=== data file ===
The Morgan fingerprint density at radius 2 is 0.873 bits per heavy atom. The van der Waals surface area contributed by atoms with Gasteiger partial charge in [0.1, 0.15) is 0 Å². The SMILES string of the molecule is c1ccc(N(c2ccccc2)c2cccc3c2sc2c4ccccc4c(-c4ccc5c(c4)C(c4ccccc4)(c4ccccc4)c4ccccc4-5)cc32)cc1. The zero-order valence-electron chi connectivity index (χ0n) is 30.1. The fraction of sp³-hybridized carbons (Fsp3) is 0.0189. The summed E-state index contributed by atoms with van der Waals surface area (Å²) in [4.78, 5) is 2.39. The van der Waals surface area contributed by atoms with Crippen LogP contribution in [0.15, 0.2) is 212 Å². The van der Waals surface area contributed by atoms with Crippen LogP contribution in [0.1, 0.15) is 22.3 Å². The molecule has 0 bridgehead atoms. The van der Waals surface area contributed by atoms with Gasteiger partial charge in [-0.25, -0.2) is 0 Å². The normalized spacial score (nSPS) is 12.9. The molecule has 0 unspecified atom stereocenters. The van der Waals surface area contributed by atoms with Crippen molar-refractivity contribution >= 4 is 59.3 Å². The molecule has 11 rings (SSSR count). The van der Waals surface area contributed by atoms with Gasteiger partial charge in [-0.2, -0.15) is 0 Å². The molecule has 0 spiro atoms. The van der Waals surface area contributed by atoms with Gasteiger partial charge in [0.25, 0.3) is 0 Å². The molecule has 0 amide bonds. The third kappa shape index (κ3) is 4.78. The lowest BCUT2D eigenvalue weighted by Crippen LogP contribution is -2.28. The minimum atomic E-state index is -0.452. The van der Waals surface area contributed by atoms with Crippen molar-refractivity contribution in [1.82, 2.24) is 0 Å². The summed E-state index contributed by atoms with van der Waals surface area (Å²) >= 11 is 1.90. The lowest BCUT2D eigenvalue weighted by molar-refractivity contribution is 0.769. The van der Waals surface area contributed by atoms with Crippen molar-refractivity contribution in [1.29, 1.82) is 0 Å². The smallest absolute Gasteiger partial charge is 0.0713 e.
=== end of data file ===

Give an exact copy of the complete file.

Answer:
The Morgan fingerprint density at radius 2 is 0.873 bits per heavy atom. The van der Waals surface area contributed by atoms with Gasteiger partial charge in [0.1, 0.15) is 0 Å². The SMILES string of the molecule is c1ccc(N(c2ccccc2)c2cccc3c2sc2c4ccccc4c(-c4ccc5c(c4)C(c4ccccc4)(c4ccccc4)c4ccccc4-5)cc32)cc1. The zero-order valence-electron chi connectivity index (χ0n) is 30.1. The fraction of sp³-hybridized carbons (Fsp3) is 0.0189. The summed E-state index contributed by atoms with van der Waals surface area (Å²) in [4.78, 5) is 2.39. The van der Waals surface area contributed by atoms with Crippen LogP contribution in [0.15, 0.2) is 212 Å². The van der Waals surface area contributed by atoms with Crippen LogP contribution in [0.1, 0.15) is 22.3 Å². The molecule has 0 bridgehead atoms. The van der Waals surface area contributed by atoms with Gasteiger partial charge in [-0.25, -0.2) is 0 Å². The normalized spacial score (nSPS) is 12.9. The molecule has 0 unspecified atom stereocenters. The van der Waals surface area contributed by atoms with Crippen molar-refractivity contribution >= 4 is 59.3 Å². The molecule has 11 rings (SSSR count). The van der Waals surface area contributed by atoms with Gasteiger partial charge in [-0.2, -0.15) is 0 Å². The molecule has 0 spiro atoms. The van der Waals surface area contributed by atoms with Gasteiger partial charge in [0.25, 0.3) is 0 Å². The molecule has 0 amide bonds. The third kappa shape index (κ3) is 4.78. The lowest BCUT2D eigenvalue weighted by Crippen LogP contribution is -2.28. The minimum atomic E-state index is -0.452. The van der Waals surface area contributed by atoms with Crippen molar-refractivity contribution in [1.82, 2.24) is 0 Å². The summed E-state index contributed by atoms with van der Waals surface area (Å²) >= 11 is 1.90. The lowest BCUT2D eigenvalue weighted by molar-refractivity contribution is 0.769. The van der Waals surface area contributed by atoms with Crippen molar-refractivity contribution in [1.29, 1.82) is 0 Å². The smallest absolute Gasteiger partial charge is 0.0713 e.